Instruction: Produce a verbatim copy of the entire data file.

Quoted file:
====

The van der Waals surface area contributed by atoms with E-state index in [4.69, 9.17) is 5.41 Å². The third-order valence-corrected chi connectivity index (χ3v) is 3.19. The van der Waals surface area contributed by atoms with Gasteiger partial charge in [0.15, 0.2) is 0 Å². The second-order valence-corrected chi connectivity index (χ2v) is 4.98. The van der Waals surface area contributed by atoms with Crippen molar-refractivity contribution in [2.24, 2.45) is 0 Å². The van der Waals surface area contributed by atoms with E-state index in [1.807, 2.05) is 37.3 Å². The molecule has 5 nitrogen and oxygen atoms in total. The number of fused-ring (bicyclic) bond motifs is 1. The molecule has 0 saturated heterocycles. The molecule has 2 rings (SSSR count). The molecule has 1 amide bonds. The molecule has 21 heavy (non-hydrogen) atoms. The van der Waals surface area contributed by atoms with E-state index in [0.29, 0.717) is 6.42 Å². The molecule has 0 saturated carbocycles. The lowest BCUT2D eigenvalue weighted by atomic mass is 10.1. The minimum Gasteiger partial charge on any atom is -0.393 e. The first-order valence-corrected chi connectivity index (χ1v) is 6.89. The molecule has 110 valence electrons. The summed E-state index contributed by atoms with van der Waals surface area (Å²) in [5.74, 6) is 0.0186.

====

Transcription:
The van der Waals surface area contributed by atoms with E-state index in [4.69, 9.17) is 5.41 Å². The third-order valence-corrected chi connectivity index (χ3v) is 3.19. The van der Waals surface area contributed by atoms with Gasteiger partial charge in [0.15, 0.2) is 0 Å². The second-order valence-corrected chi connectivity index (χ2v) is 4.98. The van der Waals surface area contributed by atoms with Crippen molar-refractivity contribution in [2.24, 2.45) is 0 Å². The van der Waals surface area contributed by atoms with E-state index in [1.807, 2.05) is 37.3 Å². The molecule has 5 nitrogen and oxygen atoms in total. The number of fused-ring (bicyclic) bond motifs is 1. The molecule has 0 saturated heterocycles. The molecule has 2 rings (SSSR count). The molecule has 1 amide bonds. The molecule has 21 heavy (non-hydrogen) atoms. The van der Waals surface area contributed by atoms with E-state index in [0.29, 0.717) is 6.42 Å². The molecule has 0 saturated carbocycles. The lowest BCUT2D eigenvalue weighted by atomic mass is 10.1. The minimum Gasteiger partial charge on any atom is -0.393 e. The first-order valence-corrected chi connectivity index (χ1v) is 6.89. The molecule has 110 valence electrons. The summed E-state index contributed by atoms with van der Waals surface area (Å²) in [5.74, 6) is 0.0186.